Only one parent to bring their child. No one from outside the child’s household (other than their registered childcarer or teachers), should be in direct contact with them. Grandparents, friends or other relatives who might have previously brought or collected the child should not now be doing so unless they live with the child. If a parent requests that a non-household adult brings or collects the child, you should direct them to the government rules on social distancing.
No one exhibiting Covid-19 symptoms should bring a child to a setting and no symptomatic children should be brought. A runny nose is not a recognised symptom and you should follow your usual sickness policy in this and with other non Covid-19 symptom situations.
Temperature checking is not recommended by the government and Public Health England. It is not banned though, so can be undertaken if you would find it reassuring, and the child does not find it intrusive or upsetting.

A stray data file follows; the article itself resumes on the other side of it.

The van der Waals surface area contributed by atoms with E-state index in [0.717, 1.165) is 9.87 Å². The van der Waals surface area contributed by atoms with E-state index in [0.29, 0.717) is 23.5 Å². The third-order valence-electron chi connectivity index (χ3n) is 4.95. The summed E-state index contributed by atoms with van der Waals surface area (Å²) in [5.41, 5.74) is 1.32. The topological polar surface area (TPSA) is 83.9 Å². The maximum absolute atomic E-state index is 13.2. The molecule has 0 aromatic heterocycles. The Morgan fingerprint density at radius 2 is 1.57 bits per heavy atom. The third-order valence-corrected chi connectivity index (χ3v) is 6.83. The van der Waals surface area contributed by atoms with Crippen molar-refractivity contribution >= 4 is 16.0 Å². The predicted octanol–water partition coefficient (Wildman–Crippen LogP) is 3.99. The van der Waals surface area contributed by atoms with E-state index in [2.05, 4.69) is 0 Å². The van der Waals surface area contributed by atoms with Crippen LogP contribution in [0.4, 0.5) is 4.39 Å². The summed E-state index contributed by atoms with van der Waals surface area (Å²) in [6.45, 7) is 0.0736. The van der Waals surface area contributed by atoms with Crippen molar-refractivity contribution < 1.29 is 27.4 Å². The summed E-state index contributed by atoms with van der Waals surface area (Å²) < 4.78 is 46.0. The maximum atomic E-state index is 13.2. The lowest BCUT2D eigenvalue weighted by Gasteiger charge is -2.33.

Be welcoming – talk to the child and invite them to move away from their parent independently and enter the house.
Have a designated place for the child’s belongings, including shoes; perhaps in your porch or hallway. Make this part of their new home-to-setting routine. They will find it reassuring and it will aid their sense of belonging.
Where children are experiencing separation anxiety (particularly babies) it may not be possible to operate a distanced handover. For these children, the emotional benefit of a hand-to-hand or arm-to-arm transfer might outweigh the small risk of possible virus transmission from such a short encounter.
Alternatively, a buggy or car seat could be considered if you are not comfortable with the parent passing them to you directly and this does not cause the child undue distress. How this is handled will be determined by your knowledge of the child and your risk assessment, though bear in mind that even previously well-settled children may now demonstrate anxiety and reluctance to leave their parent.
Children should not bring any non-essential items into your house.